Even with dynamic scoring, Donald Trump’s tax plan is likely to lose a ton of money. (And, yes, I am dismissing out of hand Trump’s 6% growth claim. Please.) But Trump isn’t counting entirely on faster economic growth to make the numbers work. As he pointed out in the WSJ yesterday:
Finally, this plan will not add to our deficits or to the national debt. With disciplined budget management and elimination of waste, fraud and abuse, this plan will allow the nation to balance the budget, boost the economy to record levels, clear the backlog of workers sitting at home and begin the process of reducing the debt
I am not sure what all that hugger mugger about “disciplined budget management and elimination of waste, fraud and abuse” means, but it probably doesn’t mean entitlement reform that would reduce future projected spending. As Trump has said, “Every Republican wants to do a big number on Social Security, they want to do it on Medicare, they want to do it on Medicaid. And we can’t do that. And it’s not fair to the people that have been paying in for years and now all of the sudden they want to be cut.”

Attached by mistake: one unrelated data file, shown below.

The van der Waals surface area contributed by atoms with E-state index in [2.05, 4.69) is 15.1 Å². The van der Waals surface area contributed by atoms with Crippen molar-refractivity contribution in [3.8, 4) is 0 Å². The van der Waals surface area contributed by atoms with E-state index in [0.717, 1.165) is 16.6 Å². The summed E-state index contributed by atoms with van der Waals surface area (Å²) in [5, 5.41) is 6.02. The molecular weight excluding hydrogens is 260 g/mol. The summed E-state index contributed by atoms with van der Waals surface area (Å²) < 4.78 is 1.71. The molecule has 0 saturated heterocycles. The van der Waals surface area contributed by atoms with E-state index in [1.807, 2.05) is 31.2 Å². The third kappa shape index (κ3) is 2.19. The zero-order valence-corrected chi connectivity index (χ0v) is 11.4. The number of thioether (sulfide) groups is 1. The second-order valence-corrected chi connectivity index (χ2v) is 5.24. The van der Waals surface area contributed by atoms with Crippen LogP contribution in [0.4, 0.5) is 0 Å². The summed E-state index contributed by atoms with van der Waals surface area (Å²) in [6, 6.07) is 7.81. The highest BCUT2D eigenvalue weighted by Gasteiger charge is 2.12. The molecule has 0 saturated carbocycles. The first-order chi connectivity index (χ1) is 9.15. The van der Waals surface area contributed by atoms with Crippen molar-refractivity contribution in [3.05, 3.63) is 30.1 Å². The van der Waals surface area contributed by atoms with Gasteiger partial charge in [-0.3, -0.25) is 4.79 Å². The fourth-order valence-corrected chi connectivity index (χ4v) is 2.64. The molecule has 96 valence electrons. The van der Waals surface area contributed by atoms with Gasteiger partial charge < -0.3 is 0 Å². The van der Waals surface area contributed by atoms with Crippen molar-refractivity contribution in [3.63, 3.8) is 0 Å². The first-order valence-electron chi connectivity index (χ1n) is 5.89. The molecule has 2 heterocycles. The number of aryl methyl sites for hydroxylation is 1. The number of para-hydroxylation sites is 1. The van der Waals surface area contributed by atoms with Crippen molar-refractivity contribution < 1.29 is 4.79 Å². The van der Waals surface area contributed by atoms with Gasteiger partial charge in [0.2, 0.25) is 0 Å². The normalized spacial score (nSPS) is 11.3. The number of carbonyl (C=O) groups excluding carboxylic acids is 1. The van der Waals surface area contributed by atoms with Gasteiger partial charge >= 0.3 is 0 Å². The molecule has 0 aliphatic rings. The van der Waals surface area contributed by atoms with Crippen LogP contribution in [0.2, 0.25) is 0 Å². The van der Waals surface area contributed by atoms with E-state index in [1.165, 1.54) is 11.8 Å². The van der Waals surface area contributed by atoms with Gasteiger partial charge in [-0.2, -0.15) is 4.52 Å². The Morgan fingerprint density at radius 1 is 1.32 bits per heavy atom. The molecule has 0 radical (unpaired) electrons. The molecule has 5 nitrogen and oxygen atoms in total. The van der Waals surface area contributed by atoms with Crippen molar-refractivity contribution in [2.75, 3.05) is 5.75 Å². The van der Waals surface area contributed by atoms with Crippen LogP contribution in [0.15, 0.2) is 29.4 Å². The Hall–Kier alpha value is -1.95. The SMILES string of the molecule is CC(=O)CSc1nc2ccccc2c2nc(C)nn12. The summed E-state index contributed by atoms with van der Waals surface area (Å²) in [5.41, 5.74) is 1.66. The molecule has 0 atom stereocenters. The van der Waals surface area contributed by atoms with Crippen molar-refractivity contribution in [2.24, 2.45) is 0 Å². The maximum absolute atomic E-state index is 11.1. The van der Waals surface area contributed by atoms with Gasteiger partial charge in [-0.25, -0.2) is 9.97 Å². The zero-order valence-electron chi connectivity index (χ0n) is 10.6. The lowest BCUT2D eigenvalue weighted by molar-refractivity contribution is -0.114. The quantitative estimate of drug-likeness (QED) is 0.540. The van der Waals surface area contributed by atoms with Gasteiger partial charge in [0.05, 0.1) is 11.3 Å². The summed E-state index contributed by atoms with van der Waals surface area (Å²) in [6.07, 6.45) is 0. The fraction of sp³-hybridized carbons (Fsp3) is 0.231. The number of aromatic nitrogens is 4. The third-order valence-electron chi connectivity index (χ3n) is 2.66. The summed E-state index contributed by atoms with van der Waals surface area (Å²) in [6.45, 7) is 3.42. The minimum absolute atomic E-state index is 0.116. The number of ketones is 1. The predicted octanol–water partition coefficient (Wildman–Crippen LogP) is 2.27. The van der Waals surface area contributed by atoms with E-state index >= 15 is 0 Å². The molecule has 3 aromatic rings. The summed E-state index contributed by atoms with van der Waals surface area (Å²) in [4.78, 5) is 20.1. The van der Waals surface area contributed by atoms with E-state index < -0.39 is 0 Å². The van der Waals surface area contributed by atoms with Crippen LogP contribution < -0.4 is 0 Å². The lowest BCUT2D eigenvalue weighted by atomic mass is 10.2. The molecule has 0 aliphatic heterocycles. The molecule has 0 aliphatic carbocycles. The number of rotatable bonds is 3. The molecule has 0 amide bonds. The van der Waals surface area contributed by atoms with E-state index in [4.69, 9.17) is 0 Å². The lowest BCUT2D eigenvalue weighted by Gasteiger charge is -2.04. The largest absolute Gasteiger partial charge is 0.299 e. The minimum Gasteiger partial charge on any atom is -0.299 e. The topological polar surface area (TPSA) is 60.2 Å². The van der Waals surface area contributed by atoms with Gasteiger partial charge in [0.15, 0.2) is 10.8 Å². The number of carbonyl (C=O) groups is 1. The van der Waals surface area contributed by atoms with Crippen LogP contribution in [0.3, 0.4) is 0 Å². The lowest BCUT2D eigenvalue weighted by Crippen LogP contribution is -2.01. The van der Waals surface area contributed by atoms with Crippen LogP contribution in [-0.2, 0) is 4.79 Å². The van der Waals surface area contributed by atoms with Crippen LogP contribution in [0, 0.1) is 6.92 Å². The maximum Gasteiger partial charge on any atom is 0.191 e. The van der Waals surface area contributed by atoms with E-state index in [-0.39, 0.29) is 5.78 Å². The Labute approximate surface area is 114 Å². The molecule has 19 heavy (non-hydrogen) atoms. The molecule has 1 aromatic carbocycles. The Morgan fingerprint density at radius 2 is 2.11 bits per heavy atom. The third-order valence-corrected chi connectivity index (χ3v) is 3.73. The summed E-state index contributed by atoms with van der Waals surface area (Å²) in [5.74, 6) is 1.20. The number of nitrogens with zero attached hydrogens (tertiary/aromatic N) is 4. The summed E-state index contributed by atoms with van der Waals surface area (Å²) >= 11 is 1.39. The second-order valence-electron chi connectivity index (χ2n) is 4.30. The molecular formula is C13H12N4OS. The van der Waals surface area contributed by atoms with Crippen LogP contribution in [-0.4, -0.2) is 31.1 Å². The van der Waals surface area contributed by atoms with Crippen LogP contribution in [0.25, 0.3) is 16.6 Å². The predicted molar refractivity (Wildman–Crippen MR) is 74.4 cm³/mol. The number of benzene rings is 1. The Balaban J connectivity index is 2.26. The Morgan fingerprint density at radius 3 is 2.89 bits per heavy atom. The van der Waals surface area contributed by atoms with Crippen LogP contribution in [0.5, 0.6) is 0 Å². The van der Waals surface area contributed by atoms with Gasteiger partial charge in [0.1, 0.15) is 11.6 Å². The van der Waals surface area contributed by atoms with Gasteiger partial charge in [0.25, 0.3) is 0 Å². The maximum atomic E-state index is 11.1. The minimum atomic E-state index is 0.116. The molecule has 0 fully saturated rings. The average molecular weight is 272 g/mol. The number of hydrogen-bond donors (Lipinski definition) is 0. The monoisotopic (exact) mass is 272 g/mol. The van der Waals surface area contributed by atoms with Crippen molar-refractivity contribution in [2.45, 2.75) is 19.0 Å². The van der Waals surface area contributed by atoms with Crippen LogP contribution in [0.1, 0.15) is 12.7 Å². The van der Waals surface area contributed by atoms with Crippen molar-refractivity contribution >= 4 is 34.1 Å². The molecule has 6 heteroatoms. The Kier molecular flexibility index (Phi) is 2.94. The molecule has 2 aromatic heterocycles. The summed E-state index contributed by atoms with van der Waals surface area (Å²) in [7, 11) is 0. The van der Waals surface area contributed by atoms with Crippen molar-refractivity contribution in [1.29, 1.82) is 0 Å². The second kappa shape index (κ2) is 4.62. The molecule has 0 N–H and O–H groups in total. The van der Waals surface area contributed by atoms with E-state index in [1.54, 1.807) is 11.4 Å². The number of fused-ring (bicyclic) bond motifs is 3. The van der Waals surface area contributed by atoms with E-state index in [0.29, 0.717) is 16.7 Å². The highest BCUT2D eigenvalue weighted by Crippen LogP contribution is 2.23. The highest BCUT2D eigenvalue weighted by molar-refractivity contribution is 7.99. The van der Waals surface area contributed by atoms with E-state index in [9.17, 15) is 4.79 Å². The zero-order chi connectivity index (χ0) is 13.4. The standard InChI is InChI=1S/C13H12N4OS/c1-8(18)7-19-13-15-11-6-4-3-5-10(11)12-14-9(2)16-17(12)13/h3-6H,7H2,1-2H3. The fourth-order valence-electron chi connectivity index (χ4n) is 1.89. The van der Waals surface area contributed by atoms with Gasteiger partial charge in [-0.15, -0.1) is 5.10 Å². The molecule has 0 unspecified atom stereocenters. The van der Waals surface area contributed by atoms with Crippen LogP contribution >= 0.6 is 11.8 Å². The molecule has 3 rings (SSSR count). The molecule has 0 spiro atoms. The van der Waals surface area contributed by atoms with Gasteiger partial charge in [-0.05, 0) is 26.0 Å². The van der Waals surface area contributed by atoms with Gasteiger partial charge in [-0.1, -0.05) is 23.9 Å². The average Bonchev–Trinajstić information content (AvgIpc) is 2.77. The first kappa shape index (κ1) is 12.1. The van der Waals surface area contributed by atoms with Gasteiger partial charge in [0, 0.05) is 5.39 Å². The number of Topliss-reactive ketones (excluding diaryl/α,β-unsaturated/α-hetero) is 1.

Now keep in mind that even as deficits, debt, and spending are projected to rise, discretionary spending — the usual target of “waste, fraud, and abuse” charges — is projected keep falling as a share of GDP. Also keep in mind that Trump wants to reduce deficits and debt, not just maintain the status quo or current trajectory. And he is going to do all that without touching the fastest growing part of the budget? While also increasing defense and infrastructure spending? Maybe this was the sort of thinking that put those Trump casinos into bankruptcy.
For more on the Trump plan, please check out my new The Week column.